Photo by National Cancer Institute on Unsplash
Although hand hygiene, social distancing and masking are key actions to avoid infectious diseases such as COVID-19, it is also important to seek prompt evaluation and treatment for any other health concerns.
Photo by National Cancer Institute on Unsplash Although hand hygiene, social distancing and masking are key actions to avoid infectious diseases such as COVID-19, it is also important to seek prompt evaluation and treatment for any other health concerns.

Reports indicate nearly one-third of U.S. adults have avoided seeking medical care because they are worried about contracting COVID-19, and experts are concerned about deaths from non-COVID-19 illnesses that could be due to people not seeking treatment. This trend is alarming.

As a physician, I will always encourage people to be active participants in their health and healthcare. While staying healthy is understandably a top priority for all of us right now, it is also a time when many people might be tempted to minimize and deprioritize symptoms of serious illness. Although hand hygiene, social distancing and masking are key actions to avoid infectious diseases such as COVID-19, it is also important to seek prompt evaluation and treatment for any other health concerns. This includes care for yourself and for those you love. 

Here are some important considerations to protect your health:

1. Don’t ignore symptoms.

A single symptom could be just that, or it could be an indication of a more systemic health condition.

Though not always the case for every concern, it is often better to identify the cause of symptoms sooner rather than wait until they progress.

Pay attention to changes in your body; you know your body best. An acute increase in symptoms, a new symptom that persists, or something that persists and then increases could all be causes for concern. Don’t hesitate to reach out to your health care provider when concerns arise.

2. Get it checked out now, for better future outcomes.

Delayed care can result in a need for more involved treatment later. Diseases such as cancer are a prime example of this.  It is important to have routine, recommended screenings for diseases such as cancer, especially if you are at increased risk.  With regular screenings, diseases can be detected earlier and result in better health outcomes.

 3. If you have chronic disease, regular check-ins are essential.

For those living with and managing chronic disease, a change in daily life patterns, including eating habits, exercise routines and social activities, can leave you stressed and vulnerable to developing new or increased symptoms. Make sure to keep up your regular check-ins with your health care team to ensure you are taking the best actions to optimize your health.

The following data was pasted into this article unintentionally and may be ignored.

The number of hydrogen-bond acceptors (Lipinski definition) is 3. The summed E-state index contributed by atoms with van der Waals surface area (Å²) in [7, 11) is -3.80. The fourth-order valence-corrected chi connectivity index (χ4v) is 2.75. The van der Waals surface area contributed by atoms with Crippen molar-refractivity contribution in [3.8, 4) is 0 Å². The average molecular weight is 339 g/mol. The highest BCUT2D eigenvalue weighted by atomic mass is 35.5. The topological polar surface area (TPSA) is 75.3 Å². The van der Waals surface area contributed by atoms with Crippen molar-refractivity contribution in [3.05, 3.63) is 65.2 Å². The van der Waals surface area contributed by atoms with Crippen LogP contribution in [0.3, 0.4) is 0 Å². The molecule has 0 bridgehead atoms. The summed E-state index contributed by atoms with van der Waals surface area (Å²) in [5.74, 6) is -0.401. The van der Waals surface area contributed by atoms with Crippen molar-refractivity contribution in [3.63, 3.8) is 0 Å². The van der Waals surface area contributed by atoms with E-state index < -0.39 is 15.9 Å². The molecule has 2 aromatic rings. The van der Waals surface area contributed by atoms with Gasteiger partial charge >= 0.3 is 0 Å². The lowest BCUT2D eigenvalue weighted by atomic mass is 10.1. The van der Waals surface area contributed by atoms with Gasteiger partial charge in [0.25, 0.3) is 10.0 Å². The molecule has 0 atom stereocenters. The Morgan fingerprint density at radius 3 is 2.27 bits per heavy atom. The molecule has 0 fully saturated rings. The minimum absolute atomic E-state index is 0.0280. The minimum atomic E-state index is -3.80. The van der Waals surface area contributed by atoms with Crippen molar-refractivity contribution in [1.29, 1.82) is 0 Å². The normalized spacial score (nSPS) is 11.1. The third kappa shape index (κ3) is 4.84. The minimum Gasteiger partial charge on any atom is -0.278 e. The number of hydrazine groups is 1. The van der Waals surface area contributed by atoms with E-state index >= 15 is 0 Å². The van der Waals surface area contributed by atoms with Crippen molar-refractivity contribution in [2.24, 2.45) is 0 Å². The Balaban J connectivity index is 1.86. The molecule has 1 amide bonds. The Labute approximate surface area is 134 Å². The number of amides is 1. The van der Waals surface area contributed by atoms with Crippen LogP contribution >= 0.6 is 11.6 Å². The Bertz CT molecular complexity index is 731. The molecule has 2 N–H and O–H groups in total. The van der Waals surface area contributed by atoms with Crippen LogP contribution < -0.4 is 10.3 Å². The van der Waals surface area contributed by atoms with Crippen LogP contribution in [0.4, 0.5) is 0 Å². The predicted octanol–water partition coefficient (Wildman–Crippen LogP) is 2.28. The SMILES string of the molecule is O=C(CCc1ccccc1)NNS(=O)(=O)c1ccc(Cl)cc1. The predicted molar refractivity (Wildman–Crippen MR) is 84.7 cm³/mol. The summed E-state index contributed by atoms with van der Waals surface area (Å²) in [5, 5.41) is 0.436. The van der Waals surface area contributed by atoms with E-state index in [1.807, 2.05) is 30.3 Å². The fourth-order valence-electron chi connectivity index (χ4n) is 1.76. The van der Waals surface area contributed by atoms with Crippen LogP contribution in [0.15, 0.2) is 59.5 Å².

Health care facilities have COVID-19 prevention top of mind. Here at Virginia Mason, we rigorously screen patients for symptoms and have a separate entrance for those with respiratory illness.  We provide masks to all patients and visitors upon arrival. We’ve arranged our waiting areas to provide at least six feet of distance between patients. And of course, we always have intensive cleaning processes in place including disinfecting all surfaces and handles in exam rooms after each patient visit.

There are virtual options for care available as well. Call or send portal messages to talk with care team members and determine if virtual care or in-person is optimal for you. And, if you prefer in-person visits, be certain to tell the team member of this preference, and they will advise accordingly.

We encourage you to continue seeking medical care even in the time of COVID-19 to protect your health and the health of your family, whether it’s virtually or in-person.

Donna Smith, M.D., MBA, is executive medical director and associate chief medical officer of Virginia Mason Medical Center. Previously serving in multiple medical leadership roles at Virginia Mason, she is responsible for oversight of the health care system’s hospital and clinics. Dr. Smith is board-certified by the American Board of Pediatrics and also specializes in primary care and pediatrics. She practices at Virginia Mason University Village Medical Center.